Wednesday, 2 November 2016

The Paying Guests by Sarah Waters

When I read my first Sarah Waters book, I was a little bemused - the reputation I'd heard was that she predominantly wrote about queer/lesbian characters in historical contexts, and although The Little Stranger had a historical context, any queer content was at very least heavily shrouded. I enjoyed it as a ghost story/character study, but was surprised that I'd managed to start off my acquaintanceship with Waters with that one. Now, on second encounter, I'm finally in the subject matter for which she's known.

We're not long after World War I, in the arena of genteel poverty, as Frances and her mother try to keep up their house in the wake of the death of her brothers and father, the latter of whom had impoverished them while keeping up appearances. They do so by taking in boarders, more delicately termed "paying guests." These are a young married couple, Lilian and Leonard, occupying space that no longer feels entirely the property of Frances or her mother.

I wasn't trying to do research, but in looking to refresh myself on character names, it wasn't a hard piece of information to stumble across that Waters was inspired by a few sensational interwar trials, most of which concerned murder tied up with a love triangle between a husband, wife, and wife's lover - she is building on those sensational stories with the emergence of a stronger lesbian subculture in the years leading up to and after the war to create a woman (Frances) who knows that she's attracted to women, and had hopes before the war of making a life with her female lover, but had that relationship fall apart in the wake of family responsibilities.

The other half of the romance, Lilian, does not appear to have fallen for a woman before, but she and Frances carry on an affair under the nose of Frances' mother and Lilian's husband, which eventually leads to them being surprised and a dead body in the apartment upstairs. They try for a cover up, in which they are abetted by the inability of the police to imagine anything other than heterosexual feelings, but also threatened by the looming cloud of what would happen to either or both of them if the truth did come out.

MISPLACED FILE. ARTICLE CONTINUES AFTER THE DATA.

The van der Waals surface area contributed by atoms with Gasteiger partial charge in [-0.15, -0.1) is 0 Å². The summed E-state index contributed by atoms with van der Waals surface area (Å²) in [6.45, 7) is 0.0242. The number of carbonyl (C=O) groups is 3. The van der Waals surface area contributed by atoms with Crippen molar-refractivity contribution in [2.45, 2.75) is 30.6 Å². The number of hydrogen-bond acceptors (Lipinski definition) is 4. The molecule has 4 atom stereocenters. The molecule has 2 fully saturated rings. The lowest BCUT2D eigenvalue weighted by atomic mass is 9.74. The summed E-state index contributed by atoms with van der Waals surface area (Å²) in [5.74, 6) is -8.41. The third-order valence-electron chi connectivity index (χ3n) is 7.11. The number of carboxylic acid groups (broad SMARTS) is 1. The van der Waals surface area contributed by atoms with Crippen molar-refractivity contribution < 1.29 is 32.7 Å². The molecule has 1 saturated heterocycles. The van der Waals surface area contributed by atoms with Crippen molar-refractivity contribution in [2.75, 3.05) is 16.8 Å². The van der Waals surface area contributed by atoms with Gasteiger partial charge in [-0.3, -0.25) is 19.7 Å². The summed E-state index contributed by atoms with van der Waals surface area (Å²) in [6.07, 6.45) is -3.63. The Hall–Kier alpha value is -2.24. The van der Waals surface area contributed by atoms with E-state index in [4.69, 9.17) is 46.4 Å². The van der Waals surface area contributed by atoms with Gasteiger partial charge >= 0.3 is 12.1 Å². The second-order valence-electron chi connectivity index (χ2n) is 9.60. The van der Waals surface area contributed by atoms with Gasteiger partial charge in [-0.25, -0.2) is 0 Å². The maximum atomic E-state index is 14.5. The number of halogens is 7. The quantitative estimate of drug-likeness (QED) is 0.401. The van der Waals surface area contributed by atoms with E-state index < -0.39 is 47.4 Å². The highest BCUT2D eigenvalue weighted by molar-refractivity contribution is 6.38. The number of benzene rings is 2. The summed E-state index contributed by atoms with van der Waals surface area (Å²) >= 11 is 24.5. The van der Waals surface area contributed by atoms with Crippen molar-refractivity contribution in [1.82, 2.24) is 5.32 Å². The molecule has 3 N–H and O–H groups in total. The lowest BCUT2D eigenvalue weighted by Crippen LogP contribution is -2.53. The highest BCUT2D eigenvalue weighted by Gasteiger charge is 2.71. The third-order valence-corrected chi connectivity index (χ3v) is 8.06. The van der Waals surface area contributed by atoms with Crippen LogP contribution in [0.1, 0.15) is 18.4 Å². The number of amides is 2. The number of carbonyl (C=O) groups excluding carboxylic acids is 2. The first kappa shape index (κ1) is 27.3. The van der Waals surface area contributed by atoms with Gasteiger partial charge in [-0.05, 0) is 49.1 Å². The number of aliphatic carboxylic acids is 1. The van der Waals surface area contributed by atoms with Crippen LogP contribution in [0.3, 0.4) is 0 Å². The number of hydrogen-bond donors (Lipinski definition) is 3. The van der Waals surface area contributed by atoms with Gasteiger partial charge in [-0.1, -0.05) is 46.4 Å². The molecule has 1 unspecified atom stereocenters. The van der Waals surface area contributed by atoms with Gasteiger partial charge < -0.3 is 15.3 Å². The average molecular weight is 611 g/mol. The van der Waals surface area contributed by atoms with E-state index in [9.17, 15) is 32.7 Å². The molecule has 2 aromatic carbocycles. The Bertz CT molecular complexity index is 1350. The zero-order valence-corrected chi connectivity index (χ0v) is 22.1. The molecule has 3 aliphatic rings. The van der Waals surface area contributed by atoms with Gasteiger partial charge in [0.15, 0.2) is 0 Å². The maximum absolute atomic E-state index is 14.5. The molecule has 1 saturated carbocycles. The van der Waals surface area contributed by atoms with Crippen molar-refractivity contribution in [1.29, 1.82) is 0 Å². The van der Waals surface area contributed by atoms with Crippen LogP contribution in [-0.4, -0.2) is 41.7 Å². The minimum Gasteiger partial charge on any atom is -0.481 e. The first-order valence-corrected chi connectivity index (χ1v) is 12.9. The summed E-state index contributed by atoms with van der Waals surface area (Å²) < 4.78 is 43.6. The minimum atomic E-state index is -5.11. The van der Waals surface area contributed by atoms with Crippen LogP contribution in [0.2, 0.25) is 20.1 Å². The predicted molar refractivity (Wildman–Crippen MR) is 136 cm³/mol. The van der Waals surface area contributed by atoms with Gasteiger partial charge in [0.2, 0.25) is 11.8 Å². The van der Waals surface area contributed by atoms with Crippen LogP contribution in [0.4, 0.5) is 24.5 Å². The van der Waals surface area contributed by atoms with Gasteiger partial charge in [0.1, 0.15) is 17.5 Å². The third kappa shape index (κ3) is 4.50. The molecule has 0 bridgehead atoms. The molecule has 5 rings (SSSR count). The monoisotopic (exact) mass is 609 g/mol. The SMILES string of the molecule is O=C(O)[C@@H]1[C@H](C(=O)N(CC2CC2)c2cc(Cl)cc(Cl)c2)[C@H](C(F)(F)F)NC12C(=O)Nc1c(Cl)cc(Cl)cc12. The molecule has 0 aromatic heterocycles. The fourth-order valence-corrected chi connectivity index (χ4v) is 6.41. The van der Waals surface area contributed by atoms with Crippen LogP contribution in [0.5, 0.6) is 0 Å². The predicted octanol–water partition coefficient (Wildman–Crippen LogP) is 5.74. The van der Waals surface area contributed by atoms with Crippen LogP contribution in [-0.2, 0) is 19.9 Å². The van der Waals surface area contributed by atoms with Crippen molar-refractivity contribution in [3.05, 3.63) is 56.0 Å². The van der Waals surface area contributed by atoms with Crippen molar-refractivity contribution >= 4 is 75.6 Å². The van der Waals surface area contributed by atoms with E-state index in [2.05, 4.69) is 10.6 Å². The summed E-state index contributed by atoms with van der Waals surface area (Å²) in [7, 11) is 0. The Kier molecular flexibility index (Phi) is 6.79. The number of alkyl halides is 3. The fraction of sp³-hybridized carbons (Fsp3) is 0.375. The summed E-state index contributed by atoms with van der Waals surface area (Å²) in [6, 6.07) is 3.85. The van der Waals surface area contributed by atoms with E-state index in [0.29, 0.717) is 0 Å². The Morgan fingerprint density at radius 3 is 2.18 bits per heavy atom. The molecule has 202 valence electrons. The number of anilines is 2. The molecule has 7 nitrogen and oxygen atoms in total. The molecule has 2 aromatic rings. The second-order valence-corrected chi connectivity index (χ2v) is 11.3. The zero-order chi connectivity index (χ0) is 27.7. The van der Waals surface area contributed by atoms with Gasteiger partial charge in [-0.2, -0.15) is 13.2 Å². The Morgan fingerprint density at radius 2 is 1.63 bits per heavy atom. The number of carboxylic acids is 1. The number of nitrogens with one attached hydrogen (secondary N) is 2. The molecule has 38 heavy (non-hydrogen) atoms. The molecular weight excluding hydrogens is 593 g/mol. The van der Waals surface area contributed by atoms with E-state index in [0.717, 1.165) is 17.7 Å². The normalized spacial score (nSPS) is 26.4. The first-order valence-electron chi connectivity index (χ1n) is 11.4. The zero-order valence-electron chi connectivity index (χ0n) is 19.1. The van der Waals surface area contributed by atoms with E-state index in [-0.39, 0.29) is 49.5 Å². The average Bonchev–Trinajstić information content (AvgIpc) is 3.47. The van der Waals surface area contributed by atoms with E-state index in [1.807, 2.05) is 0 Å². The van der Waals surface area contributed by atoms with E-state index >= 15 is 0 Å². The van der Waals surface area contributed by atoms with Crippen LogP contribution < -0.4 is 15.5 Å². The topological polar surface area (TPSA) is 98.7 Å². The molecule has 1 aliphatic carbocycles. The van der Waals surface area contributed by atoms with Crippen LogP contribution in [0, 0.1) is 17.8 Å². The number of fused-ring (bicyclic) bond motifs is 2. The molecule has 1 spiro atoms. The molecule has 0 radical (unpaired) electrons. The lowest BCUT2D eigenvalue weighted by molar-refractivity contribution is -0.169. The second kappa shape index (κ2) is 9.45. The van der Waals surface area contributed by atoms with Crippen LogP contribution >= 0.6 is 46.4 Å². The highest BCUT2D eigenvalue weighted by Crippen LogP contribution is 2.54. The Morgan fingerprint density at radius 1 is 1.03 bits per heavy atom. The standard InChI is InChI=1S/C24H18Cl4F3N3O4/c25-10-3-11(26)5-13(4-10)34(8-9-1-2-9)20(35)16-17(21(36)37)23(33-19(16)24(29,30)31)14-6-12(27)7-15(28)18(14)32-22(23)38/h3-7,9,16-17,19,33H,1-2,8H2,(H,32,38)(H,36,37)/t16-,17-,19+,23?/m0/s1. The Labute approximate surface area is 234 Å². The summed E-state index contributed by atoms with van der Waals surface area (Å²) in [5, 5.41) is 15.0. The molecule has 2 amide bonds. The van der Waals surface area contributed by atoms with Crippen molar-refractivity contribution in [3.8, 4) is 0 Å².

It's an interesting mix of sexual politics and the slow workings of the law, as someone is arrested wrongfully, and Frances and Lilian have to deal with their guilt over having, at least temporarily, gotten away from it. Their relationship is tested as they attend court together, unable to be close.

In a lot of ways, it's a bit of a thriller, but it worked for me. The time period is evoked nicely, and Waters has a deft touch with detail - it never feels like an info-dump, or as though she's trying to show off how well she researched the time period or the city as it was then. When details come up they are necessary and precise, but not overdone. Thus, she avoids one of the cardinal sins of the historical novel, and one that often gets under my skin.

Part of whether or not this book succeeds has to come down to how you feel about Frances and Lilian. I found that their predicament made me, at times, almost unbearably tense. Waters succeeds in turning the screws here, and it is easy to see how things could go more wrong than they already were.

I recommend this one to a lot of people. I'm not sure it's great literature, but it is definitely solid and literary and very, very tense.

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